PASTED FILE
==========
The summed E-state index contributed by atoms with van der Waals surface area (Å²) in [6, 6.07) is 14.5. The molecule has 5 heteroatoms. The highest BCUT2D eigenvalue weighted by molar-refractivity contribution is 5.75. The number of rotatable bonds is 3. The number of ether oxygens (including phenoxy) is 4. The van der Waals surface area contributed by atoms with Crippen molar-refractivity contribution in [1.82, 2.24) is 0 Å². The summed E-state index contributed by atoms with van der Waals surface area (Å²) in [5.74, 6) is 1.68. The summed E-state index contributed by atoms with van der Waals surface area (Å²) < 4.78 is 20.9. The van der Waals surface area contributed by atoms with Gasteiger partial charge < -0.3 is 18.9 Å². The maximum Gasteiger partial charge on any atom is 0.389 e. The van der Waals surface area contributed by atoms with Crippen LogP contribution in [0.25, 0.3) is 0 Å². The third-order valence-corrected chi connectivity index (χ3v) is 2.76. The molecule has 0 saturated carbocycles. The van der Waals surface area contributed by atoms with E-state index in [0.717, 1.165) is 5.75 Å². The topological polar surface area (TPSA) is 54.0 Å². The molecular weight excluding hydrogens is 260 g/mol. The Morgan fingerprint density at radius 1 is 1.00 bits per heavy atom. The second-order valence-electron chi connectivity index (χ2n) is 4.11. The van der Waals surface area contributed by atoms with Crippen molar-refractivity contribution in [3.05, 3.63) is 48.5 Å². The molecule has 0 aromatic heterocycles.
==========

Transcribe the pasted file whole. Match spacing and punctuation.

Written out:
The summed E-state index contributed by atoms with van der Waals surface area (Å²) in [6, 6.07) is 14.5. The molecule has 5 heteroatoms. The highest BCUT2D eigenvalue weighted by molar-refractivity contribution is 5.75. The number of rotatable bonds is 3. The number of ether oxygens (including phenoxy) is 4. The van der Waals surface area contributed by atoms with Crippen molar-refractivity contribution in [1.82, 2.24) is 0 Å². The summed E-state index contributed by atoms with van der Waals surface area (Å²) in [5.74, 6) is 1.68. The summed E-state index contributed by atoms with van der Waals surface area (Å²) < 4.78 is 20.9. The van der Waals surface area contributed by atoms with Gasteiger partial charge < -0.3 is 18.9 Å². The maximum Gasteiger partial charge on any atom is 0.389 e. The van der Waals surface area contributed by atoms with Crippen LogP contribution in [0.25, 0.3) is 0 Å². The third-order valence-corrected chi connectivity index (χ3v) is 2.76. The molecule has 0 saturated carbocycles. The van der Waals surface area contributed by atoms with E-state index in [0.717, 1.165) is 5.75 Å². The topological polar surface area (TPSA) is 54.0 Å². The molecular weight excluding hydrogens is 260 g/mol. The Morgan fingerprint density at radius 1 is 1.00 bits per heavy atom. The second-order valence-electron chi connectivity index (χ2n) is 4.11. The van der Waals surface area contributed by atoms with Crippen molar-refractivity contribution in [3.05, 3.63) is 48.5 Å². The molecule has 0 aromatic heterocycles.